Saturday, May 16, 2015

#PSUAgEd2Miss: Day 4- MSU Bulldog Pride and Mantachie Mustang Motivation


Editor's note: This is a continuing series on our third annual Teach Ag! Society Domestic Study Away to Mississippi to help with financial literacy and supervised agricultural experience.





Day 4 - We started off the day by leaving our hotel in Columbus (MS) bright and early at 7 a.m. for another adventure filled day.  The Teach Ag! Society began the tour by visiting the Dairy Barns at Mississippi State University (MSU). As that Pennsylvania is one of the top dairy states in the nation, this tour gave us the opportunity to expand our knowledge on how others run their dairy operations. During our tour, we observed a Mississippi State University Veterinarian palpating and had the opportunity to learn about the unique (to us!) practice of using alfalfa in their total mixed rations!
After the Dairy Barns, we made our way down the road to the Veterans Memorial Rose Garden. We spoke with the director of the gardens, learning about the history of the garden and future plans. This one rose garden contains over 300 different types of roses that are being managed with little to no pesticide usage.



A fascinating part of the tour was seeing a new tea research project. A MSU Graduate Researcher decided to experiment with some 'organic' ways to control weeds in tea fields, and that is where the geese come in. Turns out that tea tastes very bitter to geese! When released into tea fields, they eat the weeds and grasses around the tea plants, but not the crop itself. This is the first time MSU has turned the geese out into the new Tea test plots and the University is pleased with the progress being made even though they've had these young goslings for just under six weeks.



The last part of our tour consisted of us visiting with the School of Human Sciences Department at MSU. We were given information about all of the programs offered in the Human Sciences Department, which included Agricultural Sciences and Fashion Design (just to name a few). Our group was also given the opportunity to discuss each major in the department with a few of the staff. We ended our time at MSU over lunch with a discussion on the Agricultural & Extension Education major and how it paralleled to the program offered at Penn State.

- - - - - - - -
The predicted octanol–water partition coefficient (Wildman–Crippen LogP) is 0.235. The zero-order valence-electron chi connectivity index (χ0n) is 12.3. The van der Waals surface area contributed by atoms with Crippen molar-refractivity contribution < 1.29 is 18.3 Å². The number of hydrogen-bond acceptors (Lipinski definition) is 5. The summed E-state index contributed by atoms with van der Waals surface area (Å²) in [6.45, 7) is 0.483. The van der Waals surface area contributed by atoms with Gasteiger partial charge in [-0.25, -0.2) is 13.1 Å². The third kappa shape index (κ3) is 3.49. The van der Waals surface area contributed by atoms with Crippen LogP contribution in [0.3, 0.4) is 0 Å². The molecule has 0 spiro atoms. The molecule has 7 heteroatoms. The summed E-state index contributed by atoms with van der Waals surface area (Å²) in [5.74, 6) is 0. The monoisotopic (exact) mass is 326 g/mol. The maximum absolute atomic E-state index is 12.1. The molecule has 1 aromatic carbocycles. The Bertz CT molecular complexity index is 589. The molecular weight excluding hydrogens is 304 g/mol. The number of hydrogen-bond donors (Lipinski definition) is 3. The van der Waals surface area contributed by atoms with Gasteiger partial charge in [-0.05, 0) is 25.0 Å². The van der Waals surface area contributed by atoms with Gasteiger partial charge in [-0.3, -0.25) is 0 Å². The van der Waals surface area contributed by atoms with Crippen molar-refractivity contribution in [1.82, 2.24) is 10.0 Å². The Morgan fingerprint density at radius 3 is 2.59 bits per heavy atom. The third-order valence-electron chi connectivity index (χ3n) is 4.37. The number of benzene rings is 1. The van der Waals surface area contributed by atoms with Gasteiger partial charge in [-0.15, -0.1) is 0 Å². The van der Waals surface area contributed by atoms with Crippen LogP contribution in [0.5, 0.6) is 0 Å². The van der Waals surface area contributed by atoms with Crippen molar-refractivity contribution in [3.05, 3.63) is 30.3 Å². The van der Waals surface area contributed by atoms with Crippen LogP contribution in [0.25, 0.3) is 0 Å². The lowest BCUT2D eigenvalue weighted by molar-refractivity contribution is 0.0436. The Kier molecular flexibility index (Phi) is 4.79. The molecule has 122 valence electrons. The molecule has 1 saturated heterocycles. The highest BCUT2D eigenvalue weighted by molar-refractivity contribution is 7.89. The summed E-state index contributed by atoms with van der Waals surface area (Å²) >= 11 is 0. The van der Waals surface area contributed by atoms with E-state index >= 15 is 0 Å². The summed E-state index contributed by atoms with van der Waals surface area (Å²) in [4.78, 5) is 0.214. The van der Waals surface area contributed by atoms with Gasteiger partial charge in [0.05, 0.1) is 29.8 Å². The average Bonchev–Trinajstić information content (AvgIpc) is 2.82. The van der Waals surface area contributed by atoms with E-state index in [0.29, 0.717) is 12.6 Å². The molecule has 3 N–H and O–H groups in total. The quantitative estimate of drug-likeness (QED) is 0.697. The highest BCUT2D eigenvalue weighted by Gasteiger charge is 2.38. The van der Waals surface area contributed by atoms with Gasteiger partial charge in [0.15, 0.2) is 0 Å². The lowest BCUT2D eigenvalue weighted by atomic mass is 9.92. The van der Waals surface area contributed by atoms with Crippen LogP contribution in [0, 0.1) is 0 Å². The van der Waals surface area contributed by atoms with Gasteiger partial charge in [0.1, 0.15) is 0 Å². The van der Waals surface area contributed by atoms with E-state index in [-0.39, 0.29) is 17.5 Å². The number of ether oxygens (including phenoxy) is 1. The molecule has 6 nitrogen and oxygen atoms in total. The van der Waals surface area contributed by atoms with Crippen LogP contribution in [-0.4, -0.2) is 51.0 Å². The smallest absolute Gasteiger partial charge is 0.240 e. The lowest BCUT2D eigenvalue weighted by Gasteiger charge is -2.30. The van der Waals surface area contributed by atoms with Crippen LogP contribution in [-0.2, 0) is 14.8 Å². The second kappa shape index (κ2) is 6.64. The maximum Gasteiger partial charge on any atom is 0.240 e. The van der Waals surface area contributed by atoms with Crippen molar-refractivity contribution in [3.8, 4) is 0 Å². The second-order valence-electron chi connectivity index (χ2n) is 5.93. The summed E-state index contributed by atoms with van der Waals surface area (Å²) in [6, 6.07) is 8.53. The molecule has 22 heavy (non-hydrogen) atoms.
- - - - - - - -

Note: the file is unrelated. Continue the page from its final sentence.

Now you might be saying wait, back up, Fashion Design and Agricultural Sciences are housed together? That is correct, the instructor for Fashion Design spoke with us about the reasoning and shared a passion, which is communicating with students the importance of farmers to their industry. He also spoke about the importance of communicating to farmers how crucial the fashion industry is to their production practices and profits, particularly highlighting the cotton crops grown around the state. Though an unusual pair at first, you cannot dispute the logic of the two areas working together for agricultural awareness.

Next we boarded the vans and began travelling the 2 hours to Mantachie High School for our final school visit. The large group of students was very willing to share their Supervised Agricultural Experience (SAE) knowledge with us along with learning some ways to incorporate accurate recordkeeping through the Agricultural Experience Tracker (AET).

Once we finished our lesson, we made our way to tour the Agricultural Education program at Mantachie High School. The two-teacher program offered rather interesting classes, two of which were Meats and Forestry. You could tell, from the minute you set foot in the room that there was pride in everything that they do. There was not a single wall in the building that did not have an award hanging on it. Both of the agricultural teachers showed a passion and dedication to the program and the community. 



This concluded our SAE programming across the state, a challenging endeavor that has not only provided those who attended and participated (students, teachers, parents) with some small knowledge, but has positively impacted each of the Penn State Domestic Study Away participants.


Submitted by:

Deanna Miller, 2015 Graduate, @Deannapsu15

Samantha Sessamen, 2016 Student Teacher, @smsessamen

No comments:

Post a Comment